Tech in Retrospect

Rasche Hall: A plain monument to a colorful character by Clara B. Cox M.A.'84

Rasche Hall
Rasche Hall

"Bosco--he eats them alive!" And so did William Henry Rasche. The cantankerous yet brilliant professor, who taught mechanical drawing and descriptive geometry at Virginia Tech for five decades, particularly enjoyed making mincemeat of sophomores. They, in turn, christened him "Bosco" after seeing a snake-eater of that name at a carnival. Rasche carried the moniker to his dying day--and beyond.

Today, a brick building memorializes the man whose thousands of students remembered him throughout their lives--often vividly.

A simple building

Unlike its namesake, Rasche Hall is relatively indistinguishable. The brick building evolved from a combination of structures. One facility that eventually made way for Rasche, the First Academic Building, was constructed in 1876. At a right angle to it and 30 feet away, Virginia Agricultural and Mechanical College (today's Virginia Tech) erected Barracks No. 2 in 1894.

The college razed the First Academic Building in 1957 to make room for a new structure, which was connected to a remodeled Barracks No. 2. The resulting L-shaped building was christened Rasche Hall and from its beginning served as a barracks for the corps of cadets.

A complex man

Bosco Rasche began his affiliation with Virginia Tech innocuously, enrolling as a student in 1893. But he joined the teaching staff two years later as an assistant in mechanical drawing and never obtained a degree, a fact that embarrassed college administrators. Even degreeless, he moved through the faculty ranks, eventually becoming head of the Department of Graphics and Mechanism.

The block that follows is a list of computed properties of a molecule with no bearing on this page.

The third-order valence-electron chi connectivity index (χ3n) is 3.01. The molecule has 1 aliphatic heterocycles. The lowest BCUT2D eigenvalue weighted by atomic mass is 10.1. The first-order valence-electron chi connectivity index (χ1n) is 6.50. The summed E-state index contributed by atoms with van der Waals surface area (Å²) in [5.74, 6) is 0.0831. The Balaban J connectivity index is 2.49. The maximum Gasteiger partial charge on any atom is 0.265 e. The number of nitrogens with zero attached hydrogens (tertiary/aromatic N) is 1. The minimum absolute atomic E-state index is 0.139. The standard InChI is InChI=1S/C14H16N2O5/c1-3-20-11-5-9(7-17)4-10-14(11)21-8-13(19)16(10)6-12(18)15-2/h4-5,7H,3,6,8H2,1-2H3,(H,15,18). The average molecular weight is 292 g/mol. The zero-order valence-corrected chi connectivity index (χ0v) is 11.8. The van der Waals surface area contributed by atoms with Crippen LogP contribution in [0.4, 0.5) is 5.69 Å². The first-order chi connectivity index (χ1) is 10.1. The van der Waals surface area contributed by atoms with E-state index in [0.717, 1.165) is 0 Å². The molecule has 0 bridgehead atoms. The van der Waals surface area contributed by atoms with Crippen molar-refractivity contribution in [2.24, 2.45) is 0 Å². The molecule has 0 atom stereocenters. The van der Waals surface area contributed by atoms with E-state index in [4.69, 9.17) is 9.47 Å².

William Henry Rasche
William Henry "Bosco" Rasche

Bosco knew his subject and attained an international reputation in the field of kinematics, or pure motion. He invented a new gear-testing device; wrote a book that was used by other institutions, including MIT; and became a consulting engineer on gear trains for General Motors.

Sophomores encouraged the notion that Bosco and Professor Claudius Lee feuded over the merits of gears versus belts to transmit power, with Bosco favoring the former. Bosco claimed to have found the following exchange written on his blackboard: "Everybody in the world, except a few idiotic college professors, knows that belts are better than gears for transmitting power.--Professor Lee.

"That, I suppose, you witless jackass, is the reason why belts are so extensively used in watches and automobiles.--Professor Rasche."

In the classroom, Bosco was brusque, irascible, sarcastic, exacting, dynamic, and fearsome. A strict disciplinarian, he was impatient with those who did not grasp every problem. Making use of his powerful voice and imposing frame, he ruled his classes with an iron hand, demanding high standards of performance. Said a campus newspaper at the time, "He is wild and wooly, the only original untamed species in captivity."

Bosco had an aversion to sophomores, whom he considered to be too cocky and too rough on the freshmen. Already on his black list, they didn't endear themselves to him when they painted his riding horse to resemble a zebra.

Nonetheless, he was greatly respected, and two Bugles were dedicated to him. After he died in 1951, his former students purchased a lot and constructed a house for his widow when she had to move from faculty housing.

The future

Rasche Hall, which was constructed on the site of the building where Bosco first taught, will continue housing cadets. As part of a campus-wide plan, the structure will be upgraded and renovated during the next several years. With or without a facelift, Rasche Hall will continue to remind us of the colorful campus character whose name it bears.

Clara B. Cox is director of university publications.